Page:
"I was down a little bit after I lost that (starting) spot,'' DeCicco added, "but playing some kept me motivated. They told me I would still get some reps, and that was great because I didn't know why I was playing so bad and wanted to work things out. It was just experience, but we're getting better all the time.''

DeCicco and Fields did not face adversity much at all in high school, so it was a shock to them when plays they had made so easily were not there at the next level. DeCicco took poor angles on his attempts and missed tackles when a big hit was only needed to knock a guy down in high school. Fields mostly struggled with Pitt's scheme and couldn't even get on the field in the beginning.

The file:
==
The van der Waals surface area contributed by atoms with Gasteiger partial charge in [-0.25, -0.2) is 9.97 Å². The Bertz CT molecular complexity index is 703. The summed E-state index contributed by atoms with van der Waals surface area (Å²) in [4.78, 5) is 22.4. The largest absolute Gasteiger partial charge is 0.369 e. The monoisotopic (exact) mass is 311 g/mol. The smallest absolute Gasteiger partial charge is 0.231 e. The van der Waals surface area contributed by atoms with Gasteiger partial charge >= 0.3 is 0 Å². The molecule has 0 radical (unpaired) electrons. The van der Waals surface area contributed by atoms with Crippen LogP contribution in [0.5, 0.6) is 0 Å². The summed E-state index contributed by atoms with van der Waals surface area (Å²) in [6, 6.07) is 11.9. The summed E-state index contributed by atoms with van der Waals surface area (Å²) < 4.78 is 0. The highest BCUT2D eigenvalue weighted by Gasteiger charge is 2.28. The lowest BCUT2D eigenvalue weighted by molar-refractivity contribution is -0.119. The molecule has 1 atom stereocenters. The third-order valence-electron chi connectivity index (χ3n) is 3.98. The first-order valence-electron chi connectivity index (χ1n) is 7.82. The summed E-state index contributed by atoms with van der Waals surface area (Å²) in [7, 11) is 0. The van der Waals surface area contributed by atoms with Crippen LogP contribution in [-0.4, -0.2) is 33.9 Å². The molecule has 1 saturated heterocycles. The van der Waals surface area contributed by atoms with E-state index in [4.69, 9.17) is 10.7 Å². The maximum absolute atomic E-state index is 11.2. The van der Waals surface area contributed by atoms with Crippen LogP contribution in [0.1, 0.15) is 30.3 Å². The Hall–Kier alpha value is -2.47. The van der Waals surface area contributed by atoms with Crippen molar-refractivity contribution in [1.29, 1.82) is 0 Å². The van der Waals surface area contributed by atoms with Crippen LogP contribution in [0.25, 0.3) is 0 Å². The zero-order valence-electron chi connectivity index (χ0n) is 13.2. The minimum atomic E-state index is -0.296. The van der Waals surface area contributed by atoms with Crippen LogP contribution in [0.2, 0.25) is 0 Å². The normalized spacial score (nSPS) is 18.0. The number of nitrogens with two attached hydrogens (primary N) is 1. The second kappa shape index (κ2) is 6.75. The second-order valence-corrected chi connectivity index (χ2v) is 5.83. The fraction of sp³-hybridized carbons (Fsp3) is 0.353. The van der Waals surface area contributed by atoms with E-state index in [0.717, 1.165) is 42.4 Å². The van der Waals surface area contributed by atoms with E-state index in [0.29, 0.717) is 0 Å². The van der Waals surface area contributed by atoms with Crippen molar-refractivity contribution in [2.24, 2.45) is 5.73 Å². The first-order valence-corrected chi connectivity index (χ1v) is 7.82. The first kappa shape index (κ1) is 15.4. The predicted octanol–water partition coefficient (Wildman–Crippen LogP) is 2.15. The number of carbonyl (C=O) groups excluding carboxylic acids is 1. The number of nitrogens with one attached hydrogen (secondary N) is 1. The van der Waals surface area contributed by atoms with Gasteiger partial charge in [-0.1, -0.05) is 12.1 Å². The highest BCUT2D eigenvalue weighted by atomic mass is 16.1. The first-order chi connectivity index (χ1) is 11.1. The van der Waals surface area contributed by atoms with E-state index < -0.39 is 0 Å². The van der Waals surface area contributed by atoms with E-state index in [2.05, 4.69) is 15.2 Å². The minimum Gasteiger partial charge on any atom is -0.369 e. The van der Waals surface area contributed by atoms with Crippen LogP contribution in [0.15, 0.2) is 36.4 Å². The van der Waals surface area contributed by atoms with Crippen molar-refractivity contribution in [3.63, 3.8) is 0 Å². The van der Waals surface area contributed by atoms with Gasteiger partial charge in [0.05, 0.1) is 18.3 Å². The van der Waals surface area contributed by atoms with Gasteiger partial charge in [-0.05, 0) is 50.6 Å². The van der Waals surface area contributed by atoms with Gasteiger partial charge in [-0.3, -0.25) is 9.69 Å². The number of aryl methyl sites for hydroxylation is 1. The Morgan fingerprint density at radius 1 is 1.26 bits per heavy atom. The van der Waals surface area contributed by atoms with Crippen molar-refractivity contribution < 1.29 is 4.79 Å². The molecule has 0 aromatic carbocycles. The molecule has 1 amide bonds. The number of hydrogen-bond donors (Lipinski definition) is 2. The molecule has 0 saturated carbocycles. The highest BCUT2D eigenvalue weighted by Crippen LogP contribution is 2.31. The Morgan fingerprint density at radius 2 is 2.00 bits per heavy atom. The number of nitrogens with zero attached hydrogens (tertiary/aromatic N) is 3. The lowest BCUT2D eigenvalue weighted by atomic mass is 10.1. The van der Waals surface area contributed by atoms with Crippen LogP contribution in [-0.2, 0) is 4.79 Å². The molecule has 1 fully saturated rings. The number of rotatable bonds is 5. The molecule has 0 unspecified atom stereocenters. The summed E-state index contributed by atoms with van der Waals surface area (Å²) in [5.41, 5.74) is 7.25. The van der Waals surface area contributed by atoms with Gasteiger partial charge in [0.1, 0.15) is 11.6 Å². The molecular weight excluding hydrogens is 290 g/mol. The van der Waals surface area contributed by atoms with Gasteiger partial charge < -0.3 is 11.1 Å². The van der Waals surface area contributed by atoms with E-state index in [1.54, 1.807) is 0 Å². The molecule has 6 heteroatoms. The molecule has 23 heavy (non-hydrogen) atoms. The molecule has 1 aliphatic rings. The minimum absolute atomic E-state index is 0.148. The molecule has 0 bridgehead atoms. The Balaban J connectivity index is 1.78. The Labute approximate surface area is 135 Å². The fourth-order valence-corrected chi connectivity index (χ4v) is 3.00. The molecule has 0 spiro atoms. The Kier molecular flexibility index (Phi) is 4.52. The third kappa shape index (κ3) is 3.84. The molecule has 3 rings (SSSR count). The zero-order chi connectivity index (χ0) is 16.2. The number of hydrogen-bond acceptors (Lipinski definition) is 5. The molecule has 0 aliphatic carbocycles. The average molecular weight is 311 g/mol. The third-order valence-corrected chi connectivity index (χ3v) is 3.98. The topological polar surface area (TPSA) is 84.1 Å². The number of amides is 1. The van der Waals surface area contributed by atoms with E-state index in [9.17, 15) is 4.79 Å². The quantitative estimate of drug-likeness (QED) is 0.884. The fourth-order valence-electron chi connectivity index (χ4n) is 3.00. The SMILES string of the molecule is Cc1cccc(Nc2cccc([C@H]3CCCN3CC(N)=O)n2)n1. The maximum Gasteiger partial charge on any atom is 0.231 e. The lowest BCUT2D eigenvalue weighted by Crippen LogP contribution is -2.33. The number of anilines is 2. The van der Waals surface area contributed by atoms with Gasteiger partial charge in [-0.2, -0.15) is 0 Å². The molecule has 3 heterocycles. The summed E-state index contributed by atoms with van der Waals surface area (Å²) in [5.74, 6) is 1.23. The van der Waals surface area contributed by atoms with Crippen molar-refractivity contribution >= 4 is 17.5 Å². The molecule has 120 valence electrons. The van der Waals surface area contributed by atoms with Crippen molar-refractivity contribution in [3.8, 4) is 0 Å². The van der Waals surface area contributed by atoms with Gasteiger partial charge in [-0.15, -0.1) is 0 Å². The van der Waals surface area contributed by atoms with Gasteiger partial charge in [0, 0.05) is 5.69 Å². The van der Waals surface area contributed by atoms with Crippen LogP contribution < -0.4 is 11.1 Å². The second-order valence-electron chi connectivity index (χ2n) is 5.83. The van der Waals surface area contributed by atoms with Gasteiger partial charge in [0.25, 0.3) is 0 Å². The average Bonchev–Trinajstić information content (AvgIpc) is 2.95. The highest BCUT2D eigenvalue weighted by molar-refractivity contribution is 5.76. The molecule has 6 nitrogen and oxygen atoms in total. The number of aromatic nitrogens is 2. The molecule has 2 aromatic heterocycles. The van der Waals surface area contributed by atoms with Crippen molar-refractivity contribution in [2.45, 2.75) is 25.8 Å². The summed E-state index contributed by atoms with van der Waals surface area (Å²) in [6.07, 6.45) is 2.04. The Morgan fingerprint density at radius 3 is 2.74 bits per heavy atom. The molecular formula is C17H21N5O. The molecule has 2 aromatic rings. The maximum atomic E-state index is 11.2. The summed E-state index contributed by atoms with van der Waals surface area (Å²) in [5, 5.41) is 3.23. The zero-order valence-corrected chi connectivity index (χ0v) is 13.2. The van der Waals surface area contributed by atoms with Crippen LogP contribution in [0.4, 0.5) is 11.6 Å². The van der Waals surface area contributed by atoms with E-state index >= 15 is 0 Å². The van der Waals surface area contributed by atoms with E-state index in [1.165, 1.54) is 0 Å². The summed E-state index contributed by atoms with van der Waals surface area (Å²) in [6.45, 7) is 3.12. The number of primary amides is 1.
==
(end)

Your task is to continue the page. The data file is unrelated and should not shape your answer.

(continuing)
Now, the Panthers' coaches are comfortable with both on the field.

"One time Elijah goes in there he'll man up on people, but the other time he'll go in almost as a linebacker,'' DeCicco said. "That's because he's one of the best cover guys on the team and he's basically the size of a linebacker. And he can hit like a linebacker. So, we get the best of both worlds.

"(But) it's basically night and day with how much Elijah and I have improved from those first couple games. We got a lot of work in the preseason, but after all the practices and scrimmages and everything, you can't simulate live games. And we keep working hard, stay after every practice to hit the sled and work on our tackling. It's the only way to get better at it.''

Pitt coach Dave Wannstedt certainly agreed.

"We went from three weeks ago being uncertain about whether either guy could get it done to being confident that we've got two guys back there who we feel confident about playing. And we feel like we've got two starters. They're more comfortable in their spots, and they have a better understanding about what we're doing on defense.''

And that should be a big concern for opposing quarterbacks.